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How To (Gently) Introduce Rough Sex in Bed

Your rough sex fantasies may seem like just a fantasy, but, with a few gentle, calculated choices, you can help your partner help you make the most of a night between the bed sheets.

By Anthony GramugliaPublished 7 years ago 4 min read
Photo by Brooke Olimpieri

The average person is into some kinky, rough things in bed, yet so often people are content to indulge in casual, vanilla sex. An individual may be into some rough stuff, want to be thrust into the pillow, choked, bound--a BDSM fantasy. Yet so many are afraid to speak up, and surrender to a normal, less exciting sex life.

But it doesn't have to stay that way.

There are several simple ways to spice up the bedroom, ways that are remarkably easy and straightforward. Your rough sex fantasies may seem like just a fantasy, but, with a few gentle, calculated choices, you can help your partner help you make the most of a night between the bed sheets.

Ask To Be Choked

Many partners are raised under the assumption that you must be delicate with your partner. Because of this, some people may be afraid to have rough sex because they are afraid of hurting their loved ones. For this reason, it is important that you are open about what you want.

Talking about an issue is vital. But it is important how you phrase it. Blurting out "I get horny when you squeeze my neck," at a fancy Italian restaurant won't win you any points in bed.

But approaching them in private, with a sexy look in your eye, saying, "Hey, I wanna try something different tonight." No elaborate build-up. No, "Hey, I wanna talk to you about something." Just say it the same way you'd let it "slip" that your bra is off or you have a serious erection. The kind of flirty thing that ordinarily you'd just tease with a little grin.

In fact, most rough sex issues can be solved just by talking. And it is open communication that is so very important.

Guide Your Partner's Hands

Photo by Dear Pao

When asking your partner to choke you, or asking if you can choke someone, it is important, especially for the first time, to communicate with your partner how to do it. Guide their hands - or ask them to guide your hands.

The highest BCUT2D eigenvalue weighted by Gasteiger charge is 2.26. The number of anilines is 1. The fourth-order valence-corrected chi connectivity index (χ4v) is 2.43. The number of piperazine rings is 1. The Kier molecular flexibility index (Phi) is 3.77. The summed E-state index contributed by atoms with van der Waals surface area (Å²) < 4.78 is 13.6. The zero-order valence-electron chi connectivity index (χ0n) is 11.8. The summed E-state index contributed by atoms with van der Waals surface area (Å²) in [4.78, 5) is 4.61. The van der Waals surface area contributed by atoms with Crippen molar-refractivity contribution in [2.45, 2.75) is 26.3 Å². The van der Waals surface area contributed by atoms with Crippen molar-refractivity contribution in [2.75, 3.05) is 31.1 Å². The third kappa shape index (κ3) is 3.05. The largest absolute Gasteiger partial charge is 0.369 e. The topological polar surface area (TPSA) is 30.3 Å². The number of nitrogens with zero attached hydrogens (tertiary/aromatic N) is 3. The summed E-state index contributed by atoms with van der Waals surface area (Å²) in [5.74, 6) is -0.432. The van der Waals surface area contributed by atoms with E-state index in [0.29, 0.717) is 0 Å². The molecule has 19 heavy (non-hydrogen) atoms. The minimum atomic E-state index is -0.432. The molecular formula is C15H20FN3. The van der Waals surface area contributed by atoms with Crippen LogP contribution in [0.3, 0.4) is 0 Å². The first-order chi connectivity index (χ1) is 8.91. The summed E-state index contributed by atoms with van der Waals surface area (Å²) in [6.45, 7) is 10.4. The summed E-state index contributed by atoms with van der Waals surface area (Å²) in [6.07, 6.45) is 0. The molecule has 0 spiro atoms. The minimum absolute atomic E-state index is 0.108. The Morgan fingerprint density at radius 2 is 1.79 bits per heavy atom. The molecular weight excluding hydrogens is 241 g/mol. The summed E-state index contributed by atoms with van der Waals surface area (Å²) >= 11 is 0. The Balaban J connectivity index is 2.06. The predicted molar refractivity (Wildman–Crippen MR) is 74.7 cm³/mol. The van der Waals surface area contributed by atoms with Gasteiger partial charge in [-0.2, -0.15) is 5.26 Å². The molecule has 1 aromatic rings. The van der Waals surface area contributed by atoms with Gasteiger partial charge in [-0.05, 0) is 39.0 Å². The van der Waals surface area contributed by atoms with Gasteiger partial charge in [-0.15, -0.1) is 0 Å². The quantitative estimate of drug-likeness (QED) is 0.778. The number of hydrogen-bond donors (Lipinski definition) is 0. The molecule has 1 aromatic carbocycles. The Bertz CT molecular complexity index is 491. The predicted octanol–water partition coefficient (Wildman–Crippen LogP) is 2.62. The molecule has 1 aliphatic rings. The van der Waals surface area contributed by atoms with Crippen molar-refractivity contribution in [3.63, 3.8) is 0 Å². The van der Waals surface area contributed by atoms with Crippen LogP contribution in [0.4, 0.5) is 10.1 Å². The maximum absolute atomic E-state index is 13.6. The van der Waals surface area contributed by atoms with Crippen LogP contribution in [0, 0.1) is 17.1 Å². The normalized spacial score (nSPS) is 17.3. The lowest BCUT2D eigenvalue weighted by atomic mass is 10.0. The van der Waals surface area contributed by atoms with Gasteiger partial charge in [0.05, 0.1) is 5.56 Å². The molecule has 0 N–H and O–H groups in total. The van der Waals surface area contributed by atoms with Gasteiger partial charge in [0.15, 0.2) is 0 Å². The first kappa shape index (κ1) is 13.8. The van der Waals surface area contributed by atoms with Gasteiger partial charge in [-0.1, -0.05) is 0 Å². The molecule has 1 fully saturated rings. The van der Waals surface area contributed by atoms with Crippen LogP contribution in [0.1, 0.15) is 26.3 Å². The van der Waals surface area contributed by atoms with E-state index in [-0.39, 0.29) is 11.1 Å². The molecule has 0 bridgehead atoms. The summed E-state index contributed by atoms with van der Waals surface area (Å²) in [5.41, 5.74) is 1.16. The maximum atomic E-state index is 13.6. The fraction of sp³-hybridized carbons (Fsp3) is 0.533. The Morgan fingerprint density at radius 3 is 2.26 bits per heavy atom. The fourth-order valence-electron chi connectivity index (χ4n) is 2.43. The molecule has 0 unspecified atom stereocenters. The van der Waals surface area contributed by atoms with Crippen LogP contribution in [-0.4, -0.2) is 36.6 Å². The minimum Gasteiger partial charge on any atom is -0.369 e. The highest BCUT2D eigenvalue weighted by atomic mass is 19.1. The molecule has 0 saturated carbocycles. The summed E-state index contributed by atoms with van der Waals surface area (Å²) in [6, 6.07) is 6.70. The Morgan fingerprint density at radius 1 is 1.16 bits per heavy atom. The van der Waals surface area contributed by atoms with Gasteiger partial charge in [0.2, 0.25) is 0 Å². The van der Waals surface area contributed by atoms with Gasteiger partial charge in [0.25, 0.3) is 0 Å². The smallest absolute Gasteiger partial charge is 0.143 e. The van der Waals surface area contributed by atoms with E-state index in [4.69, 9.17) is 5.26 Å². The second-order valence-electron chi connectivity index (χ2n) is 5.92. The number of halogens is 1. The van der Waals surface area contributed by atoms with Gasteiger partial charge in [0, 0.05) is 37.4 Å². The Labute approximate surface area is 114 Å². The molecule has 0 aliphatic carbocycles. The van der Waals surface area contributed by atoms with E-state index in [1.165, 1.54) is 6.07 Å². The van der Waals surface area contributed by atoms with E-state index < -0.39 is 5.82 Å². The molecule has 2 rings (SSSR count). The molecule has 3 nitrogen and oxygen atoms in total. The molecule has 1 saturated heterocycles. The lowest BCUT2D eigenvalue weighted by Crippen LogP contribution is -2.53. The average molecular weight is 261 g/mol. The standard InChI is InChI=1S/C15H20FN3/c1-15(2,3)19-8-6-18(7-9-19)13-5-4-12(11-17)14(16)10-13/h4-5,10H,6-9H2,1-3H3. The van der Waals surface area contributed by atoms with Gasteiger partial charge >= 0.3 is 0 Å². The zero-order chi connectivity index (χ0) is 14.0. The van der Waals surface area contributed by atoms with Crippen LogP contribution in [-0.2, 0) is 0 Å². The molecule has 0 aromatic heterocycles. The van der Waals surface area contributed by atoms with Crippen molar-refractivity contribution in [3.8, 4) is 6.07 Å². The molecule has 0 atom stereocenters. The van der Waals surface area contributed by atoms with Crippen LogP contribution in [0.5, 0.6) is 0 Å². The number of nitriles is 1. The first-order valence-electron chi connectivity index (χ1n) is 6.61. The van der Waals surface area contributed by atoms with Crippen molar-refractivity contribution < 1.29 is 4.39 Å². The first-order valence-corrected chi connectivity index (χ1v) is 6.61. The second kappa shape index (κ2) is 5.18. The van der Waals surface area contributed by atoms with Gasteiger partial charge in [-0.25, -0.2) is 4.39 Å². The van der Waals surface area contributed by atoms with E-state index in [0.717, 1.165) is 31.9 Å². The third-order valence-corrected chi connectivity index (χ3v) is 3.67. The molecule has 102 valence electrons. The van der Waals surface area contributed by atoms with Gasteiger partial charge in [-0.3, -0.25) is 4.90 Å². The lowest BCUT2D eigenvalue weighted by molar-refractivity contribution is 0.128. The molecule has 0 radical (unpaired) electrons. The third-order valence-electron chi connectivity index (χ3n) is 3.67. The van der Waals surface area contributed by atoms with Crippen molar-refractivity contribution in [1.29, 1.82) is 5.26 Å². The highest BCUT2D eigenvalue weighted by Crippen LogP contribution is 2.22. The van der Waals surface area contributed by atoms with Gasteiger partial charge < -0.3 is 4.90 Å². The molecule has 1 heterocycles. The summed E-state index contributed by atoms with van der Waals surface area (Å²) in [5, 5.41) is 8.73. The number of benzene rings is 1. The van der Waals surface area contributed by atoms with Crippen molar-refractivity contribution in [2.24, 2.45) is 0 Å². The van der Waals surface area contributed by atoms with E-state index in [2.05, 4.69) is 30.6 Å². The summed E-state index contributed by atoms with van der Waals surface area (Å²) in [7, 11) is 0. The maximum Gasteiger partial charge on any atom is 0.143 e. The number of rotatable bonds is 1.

When being choked, there is a sense of pleasure derived from the pressure of fingers against skin - tips pressing under the jawline, over the curves of the neck. You don't want them to wring your neck like a chicken, or to be subject to a Boston Strangler-esque torture. So, guide them. They do not know what you need to feel pleasure, so elaborate. Open communication is the healthiest means to a satisfying relationship.

The same is true if you are the one doing the choking. Ask them to guide your hands to the most comfortable - even erotic - positions. Rough sex is by nature rough, but it shouldn't be agonizing or painful to the other person.

Handcuffs are intimidating. They bring to mind visuals of Hannibal Lector cells, COPS reruns, and over-all being a bad guy. Even if you want to be bad in bed (and by bad, I don't mean underwhelming sexually), it isn't always a good idea to make your partner feel as though they are committing a crime.

There are alternatives. Many bondage kits come with fluffier alternatives to handcuffs. Velcro straps, for example. Work ties can be a sensual alternative to steel cuffs that look like you stole them from a police officer's belt (though, if you are into that sort of thing, that's a totally different story).

Start off gentle. Don't throw a ball-gag on your partner, or pull a strap-on for double penetration. Assuming you're even into those things. Again, like all things in life, BDSM exists on a spectrum. Open communication is essential for a healthy sex life.

Know What "No" Means

The worst thing in the world is to go too far. I don't care if your partner is a macho masculine guy or a tough girl. Everyone has a breaking point. Your kinky sex life may have some rough sex stuff like leather straps cracked across your rear or some Medieval torture devices, but know that there is the possibility that what you find a turn-on is traumatic for your partner.

No matter how far you go or what you want to do in bed, always listen to your partner. When your partner has enough, stop. Find a safe word, and never- EVER -go too far. If your partner is upset, comfort the fuck out of them. Get them ice cream, wrap them in blankets, whatever. This goes on both ends. If you've hurt your partner, whether by making them rough you up or roughing them up, you need to show you still love them, and that you didn't mean for them to be hurt.

This is seriously the most important thing you can do is treat your partner right. If your partner feels good, you will feel good. Establish clear communication early on so that no one is left out to dry.

Ultimately, though it takes many forms, the essential lesson of this article, boiled down to a single word, is as follows:


advicehow torelationshipssexual wellness

About the Creator

Anthony Gramuglia

Obsessive writer fueled by espresso and drive. Into speculative fiction, old books, and long walks. Follow me at

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